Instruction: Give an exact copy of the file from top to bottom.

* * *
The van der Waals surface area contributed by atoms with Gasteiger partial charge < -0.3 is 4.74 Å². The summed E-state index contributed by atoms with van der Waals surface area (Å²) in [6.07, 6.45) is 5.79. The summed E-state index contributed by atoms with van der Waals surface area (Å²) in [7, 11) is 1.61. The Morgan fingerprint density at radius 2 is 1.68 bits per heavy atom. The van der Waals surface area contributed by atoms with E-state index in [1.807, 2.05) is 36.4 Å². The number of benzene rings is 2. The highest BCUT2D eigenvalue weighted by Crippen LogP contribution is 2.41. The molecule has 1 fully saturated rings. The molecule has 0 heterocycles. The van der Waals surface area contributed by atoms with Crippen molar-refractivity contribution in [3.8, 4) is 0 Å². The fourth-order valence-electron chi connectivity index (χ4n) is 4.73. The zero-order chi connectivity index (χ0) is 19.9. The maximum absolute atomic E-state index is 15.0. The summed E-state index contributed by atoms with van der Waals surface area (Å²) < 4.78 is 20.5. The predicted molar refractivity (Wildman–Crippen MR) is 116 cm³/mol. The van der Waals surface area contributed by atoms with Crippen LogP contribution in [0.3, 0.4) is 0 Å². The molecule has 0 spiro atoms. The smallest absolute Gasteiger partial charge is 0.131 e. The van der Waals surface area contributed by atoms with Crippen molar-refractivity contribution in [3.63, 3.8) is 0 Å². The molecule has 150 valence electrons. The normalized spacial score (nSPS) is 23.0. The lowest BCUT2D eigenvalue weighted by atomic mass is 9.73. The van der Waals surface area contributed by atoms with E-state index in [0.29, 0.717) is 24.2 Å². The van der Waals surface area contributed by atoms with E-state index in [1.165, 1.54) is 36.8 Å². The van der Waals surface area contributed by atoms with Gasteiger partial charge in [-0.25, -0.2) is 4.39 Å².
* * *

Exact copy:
The van der Waals surface area contributed by atoms with Gasteiger partial charge < -0.3 is 4.74 Å². The summed E-state index contributed by atoms with van der Waals surface area (Å²) in [6.07, 6.45) is 5.79. The summed E-state index contributed by atoms with van der Waals surface area (Å²) in [7, 11) is 1.61. The Morgan fingerprint density at radius 2 is 1.68 bits per heavy atom. The van der Waals surface area contributed by atoms with E-state index in [1.807, 2.05) is 36.4 Å². The number of benzene rings is 2. The highest BCUT2D eigenvalue weighted by Crippen LogP contribution is 2.41. The molecule has 1 fully saturated rings. The molecule has 0 heterocycles. The van der Waals surface area contributed by atoms with Crippen molar-refractivity contribution in [3.8, 4) is 0 Å². The fourth-order valence-electron chi connectivity index (χ4n) is 4.73. The zero-order chi connectivity index (χ0) is 19.9. The maximum absolute atomic E-state index is 15.0. The summed E-state index contributed by atoms with van der Waals surface area (Å²) < 4.78 is 20.5. The predicted molar refractivity (Wildman–Crippen MR) is 116 cm³/mol. The van der Waals surface area contributed by atoms with Crippen LogP contribution in [0.3, 0.4) is 0 Å². The molecule has 0 spiro atoms. The smallest absolute Gasteiger partial charge is 0.131 e. The van der Waals surface area contributed by atoms with Crippen molar-refractivity contribution in [3.63, 3.8) is 0 Å². The molecule has 150 valence electrons. The normalized spacial score (nSPS) is 23.0. The lowest BCUT2D eigenvalue weighted by atomic mass is 9.73. The van der Waals surface area contributed by atoms with E-state index in [0.29, 0.717) is 24.2 Å². The van der Waals surface area contributed by atoms with E-state index in [1.165, 1.54) is 36.8 Å². The van der Waals surface area contributed by atoms with Gasteiger partial charge in [-0.25, -0.2) is 4.39 Å².